Discussion

  1. Top of page
  2. Abstract
  3. Introduction
  4. Materials and methods
  5. Results
  6. Discussion
  7. Acknowledgements
  8. References

Members of the echinocandin class of antifungal agents have improved tolerability and similar efficacy, compared to azole antifungals and amphotericin B, for the treatment of invasive candidiasis. In randomised controlled trials, each of the echinocandins currently available for clinical use (anidulafungin, caspofungin and micafungin) has been shown to yield a favourable response in c. 70% of patients [2–4]. In addition, trials that have compared caspofungin and micafungin to amphotericin B deoxycholate and liposomal amphotericin B, respectively, have revealed that the echinocandins were better tolerated, with fewer infusion-related reactions and less nephrotoxicity [2,3].

While no clinical efficacy data are currently available for aminocandin, several in-vivo studies have evaluated this echinocandin for the treatment of infections caused by Candida spp. Using an immunocompromised murine model of invasive candidiasis caused by a fluconazole-resistant strain of C. tropicalis, Warn et al. [7] demonstrated that daily doses of aminocandin of ≥1 mg/kg were as effective as amphotericin B deoxycholate 5 mg/kg/day in prolonging survival and reducing tissue fungal burden. In a murine model of invasive candidiasis caused by C. albicans, Andes et al. [13] demonstrated that aminocandin has concentration-dependent pharmacodynamic activity in vivo, with large infrequent drug administration being most effective at reducing the fungal burden [14]. Similarly, other in-vivo studies have revealed concentration-dependent activity for anidulafungin, caspofungin and micafungin, thus raising the possibility of extended interval dosing for the echinocandins [9–11].

Large single doses of micafungin and aminocandin have been shown to be effective as therapy against invasive candidiasis. Gumbo et al. [9] demonstrated that a single dose of micafungin 100 mg/kg resulted in fungicidal activity in mice infected with Candida glabrata. Similarly, aminocandin doses of 5 and 10 mg/kg, administered either once- or twice-weekly, reduced fungal burden significantly and resulted in 100% survival when begun 2 h after inoculation with a fluconazole-resistant strain of C. albicans [8]. The results of the current study are consistent with these data and support the strategy of extended interval dosing. In the present study, single intravenous doses of aminocandin ≥2.5 mg/kg, begun 24 h after inoculation with C. albicans, prolonged survival significantly compared with controls. In addition, both of the single doses evaluated (5 and 15 mg/kg) resulted in a significant reduction in the fungal burden (>3 log10 CFU/g reduction).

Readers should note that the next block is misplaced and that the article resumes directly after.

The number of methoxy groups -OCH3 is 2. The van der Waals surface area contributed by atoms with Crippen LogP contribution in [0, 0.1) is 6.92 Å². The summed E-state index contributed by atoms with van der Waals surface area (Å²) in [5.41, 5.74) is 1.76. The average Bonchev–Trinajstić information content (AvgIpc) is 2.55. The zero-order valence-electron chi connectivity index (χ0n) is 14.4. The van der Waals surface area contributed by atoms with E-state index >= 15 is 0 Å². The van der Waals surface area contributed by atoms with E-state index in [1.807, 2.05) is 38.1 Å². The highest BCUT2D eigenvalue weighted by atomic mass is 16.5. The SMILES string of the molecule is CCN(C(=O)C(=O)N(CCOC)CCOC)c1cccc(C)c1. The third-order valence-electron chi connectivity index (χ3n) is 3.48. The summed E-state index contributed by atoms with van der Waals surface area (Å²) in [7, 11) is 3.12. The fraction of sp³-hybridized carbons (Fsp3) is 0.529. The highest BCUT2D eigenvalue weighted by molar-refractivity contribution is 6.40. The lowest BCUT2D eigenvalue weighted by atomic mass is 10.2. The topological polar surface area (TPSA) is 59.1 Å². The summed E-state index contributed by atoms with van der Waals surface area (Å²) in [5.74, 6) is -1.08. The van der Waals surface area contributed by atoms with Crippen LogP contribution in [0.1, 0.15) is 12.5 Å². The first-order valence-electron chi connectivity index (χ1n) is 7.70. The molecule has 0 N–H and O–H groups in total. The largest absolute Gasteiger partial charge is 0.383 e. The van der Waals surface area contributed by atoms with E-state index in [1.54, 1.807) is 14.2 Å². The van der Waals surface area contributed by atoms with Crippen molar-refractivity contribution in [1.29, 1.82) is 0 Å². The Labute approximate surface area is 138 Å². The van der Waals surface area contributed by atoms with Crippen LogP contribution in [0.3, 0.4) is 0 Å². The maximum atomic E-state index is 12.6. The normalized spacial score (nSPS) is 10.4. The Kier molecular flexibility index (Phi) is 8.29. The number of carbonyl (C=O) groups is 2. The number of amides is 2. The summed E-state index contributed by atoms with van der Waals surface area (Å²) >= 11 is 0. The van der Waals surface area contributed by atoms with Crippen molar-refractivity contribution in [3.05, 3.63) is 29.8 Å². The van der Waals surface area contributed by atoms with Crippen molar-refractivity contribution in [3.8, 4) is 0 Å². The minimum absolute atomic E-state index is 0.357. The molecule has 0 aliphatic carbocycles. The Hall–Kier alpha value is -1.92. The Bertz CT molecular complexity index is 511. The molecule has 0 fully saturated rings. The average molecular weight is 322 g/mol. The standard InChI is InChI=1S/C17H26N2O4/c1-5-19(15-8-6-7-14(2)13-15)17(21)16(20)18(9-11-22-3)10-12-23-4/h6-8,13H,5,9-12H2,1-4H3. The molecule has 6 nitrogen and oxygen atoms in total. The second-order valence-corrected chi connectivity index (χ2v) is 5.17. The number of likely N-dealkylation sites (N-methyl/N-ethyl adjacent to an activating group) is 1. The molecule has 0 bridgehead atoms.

The excellent safety and drug interaction profile of the echinocandins, as well as the significant morbidity and financial burden associated with invasive candidiasis, mean that there is considerable interest in the use of members of this class as prophylaxis against invasive fungal infections in high-risk patients [14,15]. In a prospective double-blind randomised trial involving autologous and allogeneic stem-cell transplant recipients in the pre-engraftment period, micafungin was shown to be of similar effectiveness to fluconazole in preventing breakthrough candidiasis [16]. One of the limitations of echinocandin prophylaxis is the requirement for daily intravenous administration for the period during which patients are at risk for fungal infections. In the animal model used in the present study, single doses of aminocandin and caspofungin at 5 and 30 mg/kg were effective at prolonging survival and reducing fungal burden when administered as a single prophylactic dose 7 days before inoculation. Aminocandin 30 mg/kg maintained efficacy when the interval between prophylaxis and inoculation was extended to 10 and 14 days, while caspofungin 30 mg/kg remained protective at an interval of 10 days. Thus, extended interval dosing could potentially overcome the limitation of daily administration of an echinocandin. However, further study is required to clarify this point, as daily administration of aminocandin or caspofungin was not evaluated.